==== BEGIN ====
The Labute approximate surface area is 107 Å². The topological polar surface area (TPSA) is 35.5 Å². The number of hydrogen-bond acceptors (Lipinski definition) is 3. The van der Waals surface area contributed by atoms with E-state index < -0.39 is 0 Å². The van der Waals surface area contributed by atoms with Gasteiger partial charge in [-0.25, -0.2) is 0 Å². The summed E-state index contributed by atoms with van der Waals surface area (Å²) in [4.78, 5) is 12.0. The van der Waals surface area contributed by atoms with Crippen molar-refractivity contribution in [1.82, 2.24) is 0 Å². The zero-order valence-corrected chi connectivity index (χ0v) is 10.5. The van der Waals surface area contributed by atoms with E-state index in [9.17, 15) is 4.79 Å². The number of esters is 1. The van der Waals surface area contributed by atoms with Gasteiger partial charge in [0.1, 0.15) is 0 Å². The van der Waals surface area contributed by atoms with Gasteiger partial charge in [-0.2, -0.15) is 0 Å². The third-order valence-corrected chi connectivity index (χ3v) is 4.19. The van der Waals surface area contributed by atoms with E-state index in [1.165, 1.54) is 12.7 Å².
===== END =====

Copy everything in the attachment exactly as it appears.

The Labute approximate surface area is 107 Å². The topological polar surface area (TPSA) is 35.5 Å². The number of hydrogen-bond acceptors (Lipinski definition) is 3. The van der Waals surface area contributed by atoms with E-state index < -0.39 is 0 Å². The van der Waals surface area contributed by atoms with Gasteiger partial charge in [-0.25, -0.2) is 0 Å². The summed E-state index contributed by atoms with van der Waals surface area (Å²) in [4.78, 5) is 12.0. The van der Waals surface area contributed by atoms with Crippen molar-refractivity contribution in [1.82, 2.24) is 0 Å². The zero-order valence-corrected chi connectivity index (χ0v) is 10.5. The van der Waals surface area contributed by atoms with E-state index in [9.17, 15) is 4.79 Å². The number of esters is 1. The van der Waals surface area contributed by atoms with Gasteiger partial charge in [0.1, 0.15) is 0 Å². The van der Waals surface area contributed by atoms with Gasteiger partial charge in [-0.2, -0.15) is 0 Å². The third-order valence-corrected chi connectivity index (χ3v) is 4.19. The van der Waals surface area contributed by atoms with E-state index in [1.165, 1.54) is 12.7 Å².